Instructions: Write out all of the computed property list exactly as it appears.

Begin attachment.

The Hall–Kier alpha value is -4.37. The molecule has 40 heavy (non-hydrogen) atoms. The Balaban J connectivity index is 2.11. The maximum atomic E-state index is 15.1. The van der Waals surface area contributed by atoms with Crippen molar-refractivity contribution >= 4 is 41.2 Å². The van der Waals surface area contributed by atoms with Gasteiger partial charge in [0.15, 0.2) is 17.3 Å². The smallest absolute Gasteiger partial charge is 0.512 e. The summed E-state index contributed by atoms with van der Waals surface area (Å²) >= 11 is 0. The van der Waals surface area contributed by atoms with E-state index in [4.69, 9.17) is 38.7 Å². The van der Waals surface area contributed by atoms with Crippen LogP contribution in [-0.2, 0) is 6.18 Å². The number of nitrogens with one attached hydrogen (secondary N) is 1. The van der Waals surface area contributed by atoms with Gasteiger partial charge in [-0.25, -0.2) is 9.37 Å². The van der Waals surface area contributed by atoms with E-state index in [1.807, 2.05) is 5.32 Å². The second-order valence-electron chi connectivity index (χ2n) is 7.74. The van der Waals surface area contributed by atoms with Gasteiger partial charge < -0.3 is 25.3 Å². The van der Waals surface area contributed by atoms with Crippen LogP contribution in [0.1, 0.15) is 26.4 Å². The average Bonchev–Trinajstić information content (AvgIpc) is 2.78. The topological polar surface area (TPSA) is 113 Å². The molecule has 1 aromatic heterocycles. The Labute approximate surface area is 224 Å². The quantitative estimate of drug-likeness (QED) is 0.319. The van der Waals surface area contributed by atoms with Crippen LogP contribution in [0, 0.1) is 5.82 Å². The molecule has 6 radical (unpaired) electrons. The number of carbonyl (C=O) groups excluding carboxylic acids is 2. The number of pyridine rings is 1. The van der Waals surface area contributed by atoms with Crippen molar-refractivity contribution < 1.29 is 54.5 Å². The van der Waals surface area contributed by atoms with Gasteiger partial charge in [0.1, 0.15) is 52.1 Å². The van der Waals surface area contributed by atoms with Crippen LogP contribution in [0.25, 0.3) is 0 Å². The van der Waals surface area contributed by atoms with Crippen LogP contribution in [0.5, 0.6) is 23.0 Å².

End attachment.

The Hall–Kier alpha value is -4.37. The molecule has 40 heavy (non-hydrogen) atoms. The Balaban J connectivity index is 2.11. The maximum atomic E-state index is 15.1. The van der Waals surface area contributed by atoms with Crippen molar-refractivity contribution >= 4 is 41.2 Å². The van der Waals surface area contributed by atoms with Gasteiger partial charge in [0.15, 0.2) is 17.3 Å². The smallest absolute Gasteiger partial charge is 0.512 e. The summed E-state index contributed by atoms with van der Waals surface area (Å²) >= 11 is 0. The van der Waals surface area contributed by atoms with E-state index in [4.69, 9.17) is 38.7 Å². The van der Waals surface area contributed by atoms with Crippen LogP contribution in [-0.2, 0) is 6.18 Å². The number of nitrogens with one attached hydrogen (secondary N) is 1. The van der Waals surface area contributed by atoms with Gasteiger partial charge in [-0.25, -0.2) is 9.37 Å². The van der Waals surface area contributed by atoms with E-state index in [1.807, 2.05) is 5.32 Å². The second-order valence-electron chi connectivity index (χ2n) is 7.74. The van der Waals surface area contributed by atoms with Gasteiger partial charge < -0.3 is 25.3 Å². The van der Waals surface area contributed by atoms with Crippen LogP contribution in [0.1, 0.15) is 26.4 Å². The average Bonchev–Trinajstić information content (AvgIpc) is 2.78. The topological polar surface area (TPSA) is 113 Å². The molecule has 1 aromatic heterocycles. The Labute approximate surface area is 224 Å². The quantitative estimate of drug-likeness (QED) is 0.319. The van der Waals surface area contributed by atoms with Crippen LogP contribution in [0, 0.1) is 5.82 Å². The molecule has 6 radical (unpaired) electrons. The number of carbonyl (C=O) groups excluding carboxylic acids is 2. The number of pyridine rings is 1. The van der Waals surface area contributed by atoms with Crippen molar-refractivity contribution < 1.29 is 54.5 Å². The van der Waals surface area contributed by atoms with Gasteiger partial charge in [0.1, 0.15) is 52.1 Å². The van der Waals surface area contributed by atoms with Crippen LogP contribution in [0.25, 0.3) is 0 Å². The van der Waals surface area contributed by atoms with Crippen LogP contribution in [0.5, 0.6) is 23.0 Å².